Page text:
Category Archives: Art

New Orleans evicts its Confederates monuments


We begin with a cartoon from the Baton Rouge Advocate, depicting the imminent removal of Robert E. Lee from his towering six-story marble pedestal in the heart of the Crescent City:

Walt Handelsman: Monumental change

Eviction of the military commanders who fought for slavery has been a long time coming.

The Confederate Flag has become the unofficial banner of the GOP, sported brazenly at so many Trump rallies.

As just as Robert E. Lee and his brothers in arms fought for the right of plantation owners to keep humans in chains, so the modern bearers of the Confederate battle flag are all about keep black folks down in today’s America, save for the occasional token like Ben Carson.

Lee Adelson of the Advocate reports on the removal of the last obstacle to the landmark [literally] move:

Confederate heroes Robert E. Lee, Jefferson Davis and P.G.T. Beauregard will soon be decamping from their prominent pedestals in New Orleans, more than a year after the City Council declared their statues to be public nuisances that should be taken down.

A three-judge panel of the 5th U.S. Circuit Court of Appeals unanimously cleared the way Monday evening for the monuments to be removed, issuing an opinion that criticized groups seeking to keep the statues in place for arguments that “wholly lack legal viability or support.”

With what is likely the last legal hurdle the city faces removed, the statues are expected to come down quickly. Tyronne Walker, a spokesman for Mayor Mitch Landrieu, said the city will start seeking bids Tuesday to remove the statues, and a contract will be awarded 25 days later.

The opinion by Judges Patrick Higginbotham, Jennifer Walker Elrod and Stephen Higginson lifted a temporary order they issued last year that had prevented the city from moving to take down the statues that have stood for many decades at Lee Circle, Jefferson Davis Parkway and the entrance to City Park.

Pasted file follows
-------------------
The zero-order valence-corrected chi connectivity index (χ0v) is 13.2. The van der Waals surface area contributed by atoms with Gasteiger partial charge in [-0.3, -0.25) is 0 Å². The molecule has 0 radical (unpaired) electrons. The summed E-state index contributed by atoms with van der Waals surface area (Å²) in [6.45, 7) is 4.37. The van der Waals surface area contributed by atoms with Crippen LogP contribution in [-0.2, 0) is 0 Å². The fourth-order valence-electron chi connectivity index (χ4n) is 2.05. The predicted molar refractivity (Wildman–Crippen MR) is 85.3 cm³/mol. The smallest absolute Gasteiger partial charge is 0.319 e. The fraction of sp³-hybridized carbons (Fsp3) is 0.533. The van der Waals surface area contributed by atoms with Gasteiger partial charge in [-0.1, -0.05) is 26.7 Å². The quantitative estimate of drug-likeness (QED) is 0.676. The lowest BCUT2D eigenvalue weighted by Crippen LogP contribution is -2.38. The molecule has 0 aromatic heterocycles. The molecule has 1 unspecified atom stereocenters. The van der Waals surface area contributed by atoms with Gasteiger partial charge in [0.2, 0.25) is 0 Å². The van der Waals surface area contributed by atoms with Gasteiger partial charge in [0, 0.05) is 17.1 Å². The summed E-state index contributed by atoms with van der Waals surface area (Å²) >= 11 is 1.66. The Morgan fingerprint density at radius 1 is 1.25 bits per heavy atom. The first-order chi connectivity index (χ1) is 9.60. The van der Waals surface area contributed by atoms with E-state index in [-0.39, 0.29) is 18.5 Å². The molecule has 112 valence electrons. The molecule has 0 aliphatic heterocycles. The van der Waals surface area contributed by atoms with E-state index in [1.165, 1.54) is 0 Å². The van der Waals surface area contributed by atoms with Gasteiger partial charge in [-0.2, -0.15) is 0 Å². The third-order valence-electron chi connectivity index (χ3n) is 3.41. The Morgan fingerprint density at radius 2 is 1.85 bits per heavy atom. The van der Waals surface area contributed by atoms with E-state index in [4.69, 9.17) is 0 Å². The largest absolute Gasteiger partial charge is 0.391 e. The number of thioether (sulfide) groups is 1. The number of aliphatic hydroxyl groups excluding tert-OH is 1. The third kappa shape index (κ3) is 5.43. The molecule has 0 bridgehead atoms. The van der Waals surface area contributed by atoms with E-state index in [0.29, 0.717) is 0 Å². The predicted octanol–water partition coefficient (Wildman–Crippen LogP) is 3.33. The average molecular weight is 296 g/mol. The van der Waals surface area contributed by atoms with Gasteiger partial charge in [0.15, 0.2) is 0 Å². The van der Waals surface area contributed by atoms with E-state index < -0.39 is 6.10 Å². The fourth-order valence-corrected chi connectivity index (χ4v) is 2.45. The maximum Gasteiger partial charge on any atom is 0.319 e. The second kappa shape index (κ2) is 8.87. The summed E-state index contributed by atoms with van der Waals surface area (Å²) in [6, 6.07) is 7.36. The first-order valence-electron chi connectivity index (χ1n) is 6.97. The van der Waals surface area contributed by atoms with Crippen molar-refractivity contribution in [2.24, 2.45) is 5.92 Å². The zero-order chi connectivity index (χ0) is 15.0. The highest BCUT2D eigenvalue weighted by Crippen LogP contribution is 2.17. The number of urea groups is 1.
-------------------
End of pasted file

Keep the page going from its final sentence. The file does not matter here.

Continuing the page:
How killing the NEA threatens America’s museums


Robert B. Ekelund, Eminent Scholar and Professor of Economics Emeritus at Auburn University, is both a classically trained pianist as well as a passionate collector of art.

He’s also a world-renowned economist.

In an analysis for The Conversation, an open source academic journal written in conversational English, Ekelund tackles an item up for the chop in Donald Trump’s first budget, abolition of the National Endowment for the Arts [NEA].

The NEA is one of three cultural institutions proposed for elimination, the others being the National Endowment for the Arts and the Corporation for Public Broadcasting.

While Trump says he wants to build up infrastructure, the only improvements he wants are those related to commerce, including the roads, tunnels, and bridges we used to commute to and from those corporate jobs.

So what does it all mean for folks like us?

From The Conversation:

Some politicians have never made a secret of their desire to eliminate the National Endowment for the Arts, as well as its companion agency the National Endowment for the Humanities (NEH) and the Corporation for Public Broadcasting (CPB).

Each of these agencies have traditionally been regarded as bastions of “liberalism,” making them prime targets for conservatives in the culture wars.

While I would dispute that characterization, opponents’ ostensible reason for killing off the NEA in particular is equally flimsy: cost savings. Costing taxpayers US$148 million in fiscal year 2016, the NEA made up a minuscule fraction of the $3.9 trillion the U.S. government spent. (If you add in the other two agencies on the chopping block, the total was still just $741 million.)

At the same time, NEA opponents tell those who worry their local communities will see arts funding dry up, don’t worry, private sources will emerge to make up for the difference. Sadly, nothing could be further from the truth.

That’s because it’s the government funding itself that often drives the donations in the first place by energizing private philanthropy. And since privatization of arts funding is one of the supposed reasons for killing off the NEA, the argument begins to fall apart.